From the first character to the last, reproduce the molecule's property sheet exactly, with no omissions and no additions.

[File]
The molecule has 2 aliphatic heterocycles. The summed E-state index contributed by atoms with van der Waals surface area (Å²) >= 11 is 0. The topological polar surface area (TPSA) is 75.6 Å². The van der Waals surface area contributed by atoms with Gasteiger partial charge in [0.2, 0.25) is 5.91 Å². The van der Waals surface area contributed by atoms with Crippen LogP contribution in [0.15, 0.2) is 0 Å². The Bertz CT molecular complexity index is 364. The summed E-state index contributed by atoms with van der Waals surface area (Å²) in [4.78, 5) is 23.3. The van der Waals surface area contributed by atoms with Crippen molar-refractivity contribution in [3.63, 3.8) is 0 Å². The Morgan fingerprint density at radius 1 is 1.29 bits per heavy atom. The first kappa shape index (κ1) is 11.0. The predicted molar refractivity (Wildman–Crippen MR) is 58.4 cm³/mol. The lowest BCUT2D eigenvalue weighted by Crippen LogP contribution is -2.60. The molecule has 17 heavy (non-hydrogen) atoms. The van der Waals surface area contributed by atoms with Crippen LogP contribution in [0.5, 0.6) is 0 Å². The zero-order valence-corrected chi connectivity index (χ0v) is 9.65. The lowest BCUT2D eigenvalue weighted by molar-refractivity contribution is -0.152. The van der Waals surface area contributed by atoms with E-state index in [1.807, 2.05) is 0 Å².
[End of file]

The molecule has 2 aliphatic heterocycles. The summed E-state index contributed by atoms with van der Waals surface area (Å²) >= 11 is 0. The topological polar surface area (TPSA) is 75.6 Å². The van der Waals surface area contributed by atoms with Gasteiger partial charge in [0.2, 0.25) is 5.91 Å². The van der Waals surface area contributed by atoms with Crippen LogP contribution in [0.15, 0.2) is 0 Å². The Bertz CT molecular complexity index is 364. The summed E-state index contributed by atoms with van der Waals surface area (Å²) in [4.78, 5) is 23.3. The van der Waals surface area contributed by atoms with Crippen molar-refractivity contribution in [3.63, 3.8) is 0 Å². The Morgan fingerprint density at radius 1 is 1.29 bits per heavy atom. The first kappa shape index (κ1) is 11.0. The predicted molar refractivity (Wildman–Crippen MR) is 58.4 cm³/mol. The lowest BCUT2D eigenvalue weighted by Crippen LogP contribution is -2.60. The molecule has 17 heavy (non-hydrogen) atoms. The van der Waals surface area contributed by atoms with Crippen LogP contribution in [0.5, 0.6) is 0 Å². The zero-order valence-corrected chi connectivity index (χ0v) is 9.65. The lowest BCUT2D eigenvalue weighted by molar-refractivity contribution is -0.152. The van der Waals surface area contributed by atoms with E-state index in [1.807, 2.05) is 0 Å².